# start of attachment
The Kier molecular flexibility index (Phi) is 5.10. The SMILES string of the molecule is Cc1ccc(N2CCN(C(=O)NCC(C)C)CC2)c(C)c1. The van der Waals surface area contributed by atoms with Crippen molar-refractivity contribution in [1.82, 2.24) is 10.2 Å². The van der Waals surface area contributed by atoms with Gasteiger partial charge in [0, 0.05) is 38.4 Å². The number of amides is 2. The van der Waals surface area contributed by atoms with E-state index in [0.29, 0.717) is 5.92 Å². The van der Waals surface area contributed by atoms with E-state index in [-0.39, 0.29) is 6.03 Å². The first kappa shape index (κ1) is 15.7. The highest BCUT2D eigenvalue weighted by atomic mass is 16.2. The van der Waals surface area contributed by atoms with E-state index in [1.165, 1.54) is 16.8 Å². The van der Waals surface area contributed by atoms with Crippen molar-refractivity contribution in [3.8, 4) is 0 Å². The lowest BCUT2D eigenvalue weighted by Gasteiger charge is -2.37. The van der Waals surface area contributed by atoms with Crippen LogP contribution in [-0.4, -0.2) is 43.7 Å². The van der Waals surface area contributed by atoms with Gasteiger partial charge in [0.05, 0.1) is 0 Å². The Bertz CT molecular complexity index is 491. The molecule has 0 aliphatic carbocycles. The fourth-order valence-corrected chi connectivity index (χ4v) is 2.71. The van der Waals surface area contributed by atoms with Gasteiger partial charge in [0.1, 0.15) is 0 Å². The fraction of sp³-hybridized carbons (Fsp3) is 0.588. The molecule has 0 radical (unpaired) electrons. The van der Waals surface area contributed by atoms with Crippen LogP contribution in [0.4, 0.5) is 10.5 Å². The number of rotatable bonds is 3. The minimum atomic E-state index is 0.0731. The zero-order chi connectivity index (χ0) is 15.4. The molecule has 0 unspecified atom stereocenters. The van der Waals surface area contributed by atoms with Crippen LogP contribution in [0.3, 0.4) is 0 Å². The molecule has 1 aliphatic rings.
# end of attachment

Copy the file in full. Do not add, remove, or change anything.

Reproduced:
The Kier molecular flexibility index (Phi) is 5.10. The SMILES string of the molecule is Cc1ccc(N2CCN(C(=O)NCC(C)C)CC2)c(C)c1. The van der Waals surface area contributed by atoms with Crippen molar-refractivity contribution in [1.82, 2.24) is 10.2 Å². The van der Waals surface area contributed by atoms with Gasteiger partial charge in [0, 0.05) is 38.4 Å². The number of amides is 2. The van der Waals surface area contributed by atoms with E-state index in [0.29, 0.717) is 5.92 Å². The van der Waals surface area contributed by atoms with E-state index in [-0.39, 0.29) is 6.03 Å². The first kappa shape index (κ1) is 15.7. The highest BCUT2D eigenvalue weighted by atomic mass is 16.2. The van der Waals surface area contributed by atoms with E-state index in [1.165, 1.54) is 16.8 Å². The van der Waals surface area contributed by atoms with Crippen molar-refractivity contribution in [3.8, 4) is 0 Å². The lowest BCUT2D eigenvalue weighted by Gasteiger charge is -2.37. The van der Waals surface area contributed by atoms with Crippen LogP contribution in [-0.4, -0.2) is 43.7 Å². The van der Waals surface area contributed by atoms with Gasteiger partial charge in [0.05, 0.1) is 0 Å². The Bertz CT molecular complexity index is 491. The molecule has 0 aliphatic carbocycles. The fourth-order valence-corrected chi connectivity index (χ4v) is 2.71. The van der Waals surface area contributed by atoms with Gasteiger partial charge in [0.1, 0.15) is 0 Å². The fraction of sp³-hybridized carbons (Fsp3) is 0.588. The molecule has 0 radical (unpaired) electrons. The van der Waals surface area contributed by atoms with Crippen LogP contribution in [0.4, 0.5) is 10.5 Å². The number of rotatable bonds is 3. The minimum atomic E-state index is 0.0731. The zero-order chi connectivity index (χ0) is 15.4. The molecule has 0 unspecified atom stereocenters. The van der Waals surface area contributed by atoms with Crippen LogP contribution in [0.3, 0.4) is 0 Å². The molecule has 1 aliphatic rings.